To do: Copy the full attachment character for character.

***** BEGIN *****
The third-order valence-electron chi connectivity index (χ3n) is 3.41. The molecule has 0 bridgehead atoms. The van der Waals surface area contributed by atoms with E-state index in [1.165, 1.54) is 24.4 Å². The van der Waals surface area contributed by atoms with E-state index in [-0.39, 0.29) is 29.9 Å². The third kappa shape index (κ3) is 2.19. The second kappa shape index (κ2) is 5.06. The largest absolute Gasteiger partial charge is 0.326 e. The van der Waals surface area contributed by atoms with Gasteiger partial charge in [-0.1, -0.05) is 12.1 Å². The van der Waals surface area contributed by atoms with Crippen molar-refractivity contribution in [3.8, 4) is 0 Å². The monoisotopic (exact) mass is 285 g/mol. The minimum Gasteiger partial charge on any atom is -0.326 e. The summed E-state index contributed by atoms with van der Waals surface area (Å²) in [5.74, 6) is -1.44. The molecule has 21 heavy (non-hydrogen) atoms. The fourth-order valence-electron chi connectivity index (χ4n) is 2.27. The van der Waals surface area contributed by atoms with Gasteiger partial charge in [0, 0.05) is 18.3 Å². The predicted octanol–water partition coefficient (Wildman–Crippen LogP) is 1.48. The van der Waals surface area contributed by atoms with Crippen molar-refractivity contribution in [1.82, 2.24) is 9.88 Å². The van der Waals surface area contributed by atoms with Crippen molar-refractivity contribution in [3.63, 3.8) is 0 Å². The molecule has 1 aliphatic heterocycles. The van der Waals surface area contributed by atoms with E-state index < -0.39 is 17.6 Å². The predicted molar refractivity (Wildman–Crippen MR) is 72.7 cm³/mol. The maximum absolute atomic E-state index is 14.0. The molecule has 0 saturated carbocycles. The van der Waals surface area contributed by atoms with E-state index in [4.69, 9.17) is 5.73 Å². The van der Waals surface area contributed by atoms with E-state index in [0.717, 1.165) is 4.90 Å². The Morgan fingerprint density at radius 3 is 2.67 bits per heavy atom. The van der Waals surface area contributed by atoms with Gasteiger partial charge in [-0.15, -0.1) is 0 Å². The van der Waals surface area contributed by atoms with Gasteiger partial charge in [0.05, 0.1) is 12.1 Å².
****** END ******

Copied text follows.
The third-order valence-electron chi connectivity index (χ3n) is 3.41. The molecule has 0 bridgehead atoms. The van der Waals surface area contributed by atoms with E-state index in [1.165, 1.54) is 24.4 Å². The van der Waals surface area contributed by atoms with E-state index in [-0.39, 0.29) is 29.9 Å². The third kappa shape index (κ3) is 2.19. The second kappa shape index (κ2) is 5.06. The largest absolute Gasteiger partial charge is 0.326 e. The van der Waals surface area contributed by atoms with Gasteiger partial charge in [-0.1, -0.05) is 12.1 Å². The van der Waals surface area contributed by atoms with Crippen molar-refractivity contribution in [3.8, 4) is 0 Å². The monoisotopic (exact) mass is 285 g/mol. The minimum Gasteiger partial charge on any atom is -0.326 e. The summed E-state index contributed by atoms with van der Waals surface area (Å²) in [5.74, 6) is -1.44. The molecule has 21 heavy (non-hydrogen) atoms. The fourth-order valence-electron chi connectivity index (χ4n) is 2.27. The van der Waals surface area contributed by atoms with Gasteiger partial charge in [0, 0.05) is 18.3 Å². The predicted octanol–water partition coefficient (Wildman–Crippen LogP) is 1.48. The van der Waals surface area contributed by atoms with Crippen molar-refractivity contribution in [1.82, 2.24) is 9.88 Å². The van der Waals surface area contributed by atoms with Crippen molar-refractivity contribution in [3.63, 3.8) is 0 Å². The molecule has 1 aliphatic heterocycles. The van der Waals surface area contributed by atoms with E-state index < -0.39 is 17.6 Å². The predicted molar refractivity (Wildman–Crippen MR) is 72.7 cm³/mol. The maximum absolute atomic E-state index is 14.0. The molecule has 0 saturated carbocycles. The van der Waals surface area contributed by atoms with E-state index in [4.69, 9.17) is 5.73 Å². The van der Waals surface area contributed by atoms with E-state index in [0.717, 1.165) is 4.90 Å². The Morgan fingerprint density at radius 3 is 2.67 bits per heavy atom. The van der Waals surface area contributed by atoms with Gasteiger partial charge in [-0.15, -0.1) is 0 Å². The van der Waals surface area contributed by atoms with Gasteiger partial charge in [0.05, 0.1) is 12.1 Å².